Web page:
Occam’s Razor is the principle that “entities must not be multiplied beyond necessity.” In other words, the simplest explanation or strategy tends to be the best one. Despite the simplicity of this principle, it is frequently strayed from. Even when attacking a problem with this theory in mind, after a few minutes of failure or non-resolution we tend to veer off into big thoughts that end up complicating the problem beyond necessity.
In today’s society, we are often encouraged to “think outside the box.” While it is important to creatively approach problems and strategize about their solutions, “thinking outside the box” is not always the most successful path.
I have a friend who is a home maintenance contractor. He is obsessed with “thinking outside the box.” Over the years he has thought up some pretty creative home solutions and has been successful in tackling problems in a manner that his competitors would never have thought of. That being said, for every successful “outside the box” solution he has devised, he has had a number of failed opportunities to address problems with the simplest and most logical approach. Again, it is important to keep your mind limber and open to new ideas, but you should not waste time trying to reinvent the wheel just to be different. KISS!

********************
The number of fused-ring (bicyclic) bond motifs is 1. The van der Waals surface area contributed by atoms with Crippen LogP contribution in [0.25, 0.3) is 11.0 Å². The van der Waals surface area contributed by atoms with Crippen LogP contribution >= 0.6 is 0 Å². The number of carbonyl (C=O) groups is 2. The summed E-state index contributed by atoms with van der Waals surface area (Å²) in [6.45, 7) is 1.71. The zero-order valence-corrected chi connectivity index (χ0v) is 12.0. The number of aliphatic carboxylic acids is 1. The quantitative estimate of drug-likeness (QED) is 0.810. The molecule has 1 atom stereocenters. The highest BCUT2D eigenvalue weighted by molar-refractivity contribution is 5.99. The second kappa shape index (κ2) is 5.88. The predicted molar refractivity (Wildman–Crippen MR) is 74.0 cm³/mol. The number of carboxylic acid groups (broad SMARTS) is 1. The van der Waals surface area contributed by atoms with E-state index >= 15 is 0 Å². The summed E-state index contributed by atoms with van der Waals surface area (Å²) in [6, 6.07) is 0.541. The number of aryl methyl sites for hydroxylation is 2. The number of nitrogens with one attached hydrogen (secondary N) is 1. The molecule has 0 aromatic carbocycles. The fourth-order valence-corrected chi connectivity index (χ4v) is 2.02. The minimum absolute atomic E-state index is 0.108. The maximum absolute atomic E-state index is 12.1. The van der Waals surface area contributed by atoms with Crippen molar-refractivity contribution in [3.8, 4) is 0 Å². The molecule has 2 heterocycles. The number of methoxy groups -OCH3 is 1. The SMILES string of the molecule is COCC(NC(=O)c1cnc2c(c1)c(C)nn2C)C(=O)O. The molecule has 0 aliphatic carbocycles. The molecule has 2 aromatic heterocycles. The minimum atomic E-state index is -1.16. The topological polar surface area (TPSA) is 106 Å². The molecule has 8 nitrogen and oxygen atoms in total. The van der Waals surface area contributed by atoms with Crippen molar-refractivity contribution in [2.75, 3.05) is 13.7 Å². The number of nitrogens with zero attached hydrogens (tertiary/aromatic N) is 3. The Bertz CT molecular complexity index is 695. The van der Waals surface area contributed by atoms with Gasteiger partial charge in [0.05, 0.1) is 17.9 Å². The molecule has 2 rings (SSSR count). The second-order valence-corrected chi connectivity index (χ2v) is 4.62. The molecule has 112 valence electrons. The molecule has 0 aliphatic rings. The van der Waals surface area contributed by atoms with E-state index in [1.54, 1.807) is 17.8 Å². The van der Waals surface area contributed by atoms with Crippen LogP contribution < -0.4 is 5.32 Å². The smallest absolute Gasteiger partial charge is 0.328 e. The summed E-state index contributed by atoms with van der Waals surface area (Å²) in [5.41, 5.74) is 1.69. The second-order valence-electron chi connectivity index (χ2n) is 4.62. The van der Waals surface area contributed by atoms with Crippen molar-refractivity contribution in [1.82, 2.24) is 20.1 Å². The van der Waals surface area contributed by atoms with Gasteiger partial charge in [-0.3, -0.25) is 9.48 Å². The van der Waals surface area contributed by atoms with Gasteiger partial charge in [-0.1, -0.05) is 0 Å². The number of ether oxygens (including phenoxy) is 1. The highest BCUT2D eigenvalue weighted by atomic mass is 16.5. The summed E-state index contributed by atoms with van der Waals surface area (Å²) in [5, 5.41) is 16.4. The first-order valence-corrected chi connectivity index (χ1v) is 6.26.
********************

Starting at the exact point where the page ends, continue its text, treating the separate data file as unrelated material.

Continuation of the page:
A fresh set of eyes is often a great approach as well. I had recently been struggling with a problem a client of mine had been having – I had long abandoned the “KISS” credo. With each passing moment, my theories and the possible solutions to this problem became more and more grandiose. I wanted desperately to help this client and rather than taking a deep breath and stepping back from the problem for a moment, I simply amplified it by making it complicated. Finally, I called on one of my co-workers for their opinion. My co-worker – not familiar with the problem just yet, and of course not worked into a frenzy as I was – took one look at the issue and immediately pointed out one very simple, basic point I had overlooked. And low and behold, that tiny simple item was the key to the resolving the issue. That fresh set of eyes was so useful because the owner was calm, unburdened and thought about the problem on the most basic level.
So remember, it is important to be open to exploring new methods and ways of thinking, but addressing problems simply and at the root level first will save you a lot of time and very often allow you to easily and quickly solve problems.